• Shuttered Hospitals and Intensive Care Units:  “The Coltuckin Hospital Association coordinated a statewide program to reduce over a four-year period the number of hospital beds.  Except in two underserved areas of the state, all new hospital bed construction ceased.  Two underutilized hospitals were converted to nursing homes.  Second, the hospitals regionalized and consolidated specialized care including neonatal intensive care, cardiac surgery, expensive imaging procedures, transplant surgery, and trauma care.  They thereby minimized duplication of services.”
  • Less Care:  “People began to understand the limits of medical therapy.  They learned more about illnesses and symptoms that improve spontaneously with time, and the hazards of too much medical care, especially the seductive, high-tech variety.”
  • Entitlements beyond health care:  “To reduce excessive infant mortality…the state adopted a set of guarantees regarding infant nutrition, early childhood intervention, day care and job retraining supports for young, single parents.”

Delays and Confusion on High-Risk Pools

USA Today reports this morning on the many states likely to miss the July 1 start-up date for the state high-risk pool program.  (July 1 is itself a delayed implementation date; the law states the program should have begun by last Monday, June 21.)  Some states like Michigan have said they may not be able to get their programs up and running until as late as October, due to lengthy bidding processes, the need for state legislative action, or both.  The Administration claims a detailed list of state risk pools will be available at; however, this website is not yet operational either.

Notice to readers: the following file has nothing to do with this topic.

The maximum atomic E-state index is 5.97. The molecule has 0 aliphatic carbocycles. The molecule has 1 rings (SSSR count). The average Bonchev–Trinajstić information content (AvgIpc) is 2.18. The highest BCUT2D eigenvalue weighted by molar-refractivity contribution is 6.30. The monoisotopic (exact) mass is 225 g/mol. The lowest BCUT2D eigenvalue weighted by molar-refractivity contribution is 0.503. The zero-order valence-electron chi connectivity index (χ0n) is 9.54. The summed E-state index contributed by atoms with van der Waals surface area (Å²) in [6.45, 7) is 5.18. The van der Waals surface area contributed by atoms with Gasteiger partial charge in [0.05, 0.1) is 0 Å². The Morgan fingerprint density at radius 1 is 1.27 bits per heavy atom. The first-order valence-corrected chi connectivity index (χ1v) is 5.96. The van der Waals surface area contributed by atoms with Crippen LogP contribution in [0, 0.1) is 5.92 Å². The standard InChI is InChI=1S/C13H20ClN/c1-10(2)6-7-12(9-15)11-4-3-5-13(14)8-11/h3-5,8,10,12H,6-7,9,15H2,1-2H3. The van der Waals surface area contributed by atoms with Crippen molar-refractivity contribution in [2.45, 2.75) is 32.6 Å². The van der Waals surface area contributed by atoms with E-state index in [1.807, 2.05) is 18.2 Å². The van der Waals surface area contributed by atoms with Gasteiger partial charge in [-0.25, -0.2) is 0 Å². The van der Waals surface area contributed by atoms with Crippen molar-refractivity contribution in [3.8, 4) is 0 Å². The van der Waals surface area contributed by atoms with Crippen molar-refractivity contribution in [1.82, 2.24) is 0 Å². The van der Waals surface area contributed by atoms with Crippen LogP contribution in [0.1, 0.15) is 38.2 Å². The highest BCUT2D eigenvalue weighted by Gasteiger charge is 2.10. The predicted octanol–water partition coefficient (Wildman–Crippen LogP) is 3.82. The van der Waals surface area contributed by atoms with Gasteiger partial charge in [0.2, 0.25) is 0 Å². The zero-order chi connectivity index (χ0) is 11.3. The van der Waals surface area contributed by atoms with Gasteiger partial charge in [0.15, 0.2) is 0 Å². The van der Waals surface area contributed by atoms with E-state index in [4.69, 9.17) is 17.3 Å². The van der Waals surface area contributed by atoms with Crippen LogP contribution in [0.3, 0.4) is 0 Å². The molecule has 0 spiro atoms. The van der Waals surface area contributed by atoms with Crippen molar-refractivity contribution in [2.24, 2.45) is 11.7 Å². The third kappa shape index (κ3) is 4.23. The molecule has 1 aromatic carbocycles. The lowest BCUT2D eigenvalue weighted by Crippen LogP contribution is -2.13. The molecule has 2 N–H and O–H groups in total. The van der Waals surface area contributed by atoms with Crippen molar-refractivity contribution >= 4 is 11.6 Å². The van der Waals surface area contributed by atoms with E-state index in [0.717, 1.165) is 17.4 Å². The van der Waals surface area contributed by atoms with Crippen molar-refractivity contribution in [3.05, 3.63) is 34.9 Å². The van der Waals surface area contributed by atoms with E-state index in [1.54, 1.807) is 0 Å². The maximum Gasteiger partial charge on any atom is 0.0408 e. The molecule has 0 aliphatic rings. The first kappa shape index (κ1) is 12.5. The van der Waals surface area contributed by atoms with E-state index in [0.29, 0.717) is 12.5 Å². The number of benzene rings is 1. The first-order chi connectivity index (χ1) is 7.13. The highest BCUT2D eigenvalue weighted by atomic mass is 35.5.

Likewise, the New York Times also highlights the CBO report from last week stating that the health care law’s $5 billion in funding “will not be sufficient to cover the costs of all applicants.”  The article reports that states “would freeze [risk pool] enrollment if necessary to keep within their budgets,” but also notes that “it is not clear who would be legally responsible for claims that remain unpaid after a state’s allotment runs out” – one of the reasons why 20 states chose not to participate in the program.

Politico reports that states who did choose to run their own high-risk pools have obtained language in contracts signed with HHS that indemnifies them from any lawsuits against the risk pool, and clarifies that “they do not have a financial commitment to run the pool if HHS funds run out.”  That is a welcome outcome for the states, if it avoids imposing yet more unfunded mandates on them, but it also doesn’t answer the fundamental question of what happens should the funds prove insufficient.

To be clear: Many Republicans support high-risk pools as a means to offer quality, affordable coverage to individuals with pre-existing conditions.  The prime questions surrounding this program involve implementation and priorities: What happens if (or, more likely, when) the $5 billion in federal funds runs out?  And why did Democrats spend so much money on other, more dubious programs – $15 billion for a jungle gym “slush fund,” and billions more on backroom deals – rather than funding this critically important program properly in the first place?